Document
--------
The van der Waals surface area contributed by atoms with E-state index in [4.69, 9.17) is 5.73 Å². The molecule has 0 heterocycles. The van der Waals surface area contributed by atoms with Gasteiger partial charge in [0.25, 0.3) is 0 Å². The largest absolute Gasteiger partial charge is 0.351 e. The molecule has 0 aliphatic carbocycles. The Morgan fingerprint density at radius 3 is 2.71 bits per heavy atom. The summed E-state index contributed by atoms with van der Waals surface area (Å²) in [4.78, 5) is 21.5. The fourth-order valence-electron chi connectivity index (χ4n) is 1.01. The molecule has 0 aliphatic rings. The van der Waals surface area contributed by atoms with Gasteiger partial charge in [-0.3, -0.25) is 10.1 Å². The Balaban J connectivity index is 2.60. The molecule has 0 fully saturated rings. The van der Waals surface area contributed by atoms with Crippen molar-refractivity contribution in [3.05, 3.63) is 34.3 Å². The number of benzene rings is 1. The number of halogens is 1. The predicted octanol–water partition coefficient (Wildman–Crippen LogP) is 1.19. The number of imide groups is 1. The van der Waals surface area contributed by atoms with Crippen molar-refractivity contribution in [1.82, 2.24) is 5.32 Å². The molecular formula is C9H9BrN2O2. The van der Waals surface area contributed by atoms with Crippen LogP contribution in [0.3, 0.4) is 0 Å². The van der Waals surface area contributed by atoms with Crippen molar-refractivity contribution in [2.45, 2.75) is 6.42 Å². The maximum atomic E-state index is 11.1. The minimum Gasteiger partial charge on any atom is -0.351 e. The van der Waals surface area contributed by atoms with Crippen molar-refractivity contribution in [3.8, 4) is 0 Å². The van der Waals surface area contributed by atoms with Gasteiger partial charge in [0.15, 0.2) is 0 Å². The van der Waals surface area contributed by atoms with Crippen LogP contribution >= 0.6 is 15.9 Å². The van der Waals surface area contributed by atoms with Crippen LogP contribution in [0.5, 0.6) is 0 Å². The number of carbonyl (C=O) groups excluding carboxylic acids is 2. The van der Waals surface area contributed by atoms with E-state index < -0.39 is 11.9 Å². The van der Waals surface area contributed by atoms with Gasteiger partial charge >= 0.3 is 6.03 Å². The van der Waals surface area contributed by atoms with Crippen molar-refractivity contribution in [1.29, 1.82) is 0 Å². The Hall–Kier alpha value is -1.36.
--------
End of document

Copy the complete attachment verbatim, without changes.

The van der Waals surface area contributed by atoms with E-state index in [4.69, 9.17) is 5.73 Å². The molecule has 0 heterocycles. The van der Waals surface area contributed by atoms with Gasteiger partial charge in [0.25, 0.3) is 0 Å². The largest absolute Gasteiger partial charge is 0.351 e. The molecule has 0 aliphatic carbocycles. The Morgan fingerprint density at radius 3 is 2.71 bits per heavy atom. The summed E-state index contributed by atoms with van der Waals surface area (Å²) in [4.78, 5) is 21.5. The fourth-order valence-electron chi connectivity index (χ4n) is 1.01. The molecule has 0 aliphatic rings. The van der Waals surface area contributed by atoms with Gasteiger partial charge in [-0.3, -0.25) is 10.1 Å². The Balaban J connectivity index is 2.60. The molecule has 0 fully saturated rings. The van der Waals surface area contributed by atoms with Crippen molar-refractivity contribution in [3.05, 3.63) is 34.3 Å². The number of benzene rings is 1. The number of halogens is 1. The predicted octanol–water partition coefficient (Wildman–Crippen LogP) is 1.19. The number of imide groups is 1. The van der Waals surface area contributed by atoms with Crippen molar-refractivity contribution in [1.82, 2.24) is 5.32 Å². The molecular formula is C9H9BrN2O2. The van der Waals surface area contributed by atoms with Crippen LogP contribution in [0.3, 0.4) is 0 Å². The van der Waals surface area contributed by atoms with Crippen molar-refractivity contribution in [2.45, 2.75) is 6.42 Å². The maximum atomic E-state index is 11.1. The minimum Gasteiger partial charge on any atom is -0.351 e. The van der Waals surface area contributed by atoms with Crippen molar-refractivity contribution in [3.8, 4) is 0 Å². The van der Waals surface area contributed by atoms with Gasteiger partial charge in [0.15, 0.2) is 0 Å². The van der Waals surface area contributed by atoms with Crippen LogP contribution >= 0.6 is 15.9 Å². The van der Waals surface area contributed by atoms with Crippen LogP contribution in [0.5, 0.6) is 0 Å². The number of carbonyl (C=O) groups excluding carboxylic acids is 2. The van der Waals surface area contributed by atoms with E-state index < -0.39 is 11.9 Å². The van der Waals surface area contributed by atoms with Gasteiger partial charge >= 0.3 is 6.03 Å². The van der Waals surface area contributed by atoms with Crippen molar-refractivity contribution in [1.29, 1.82) is 0 Å². The Hall–Kier alpha value is -1.36.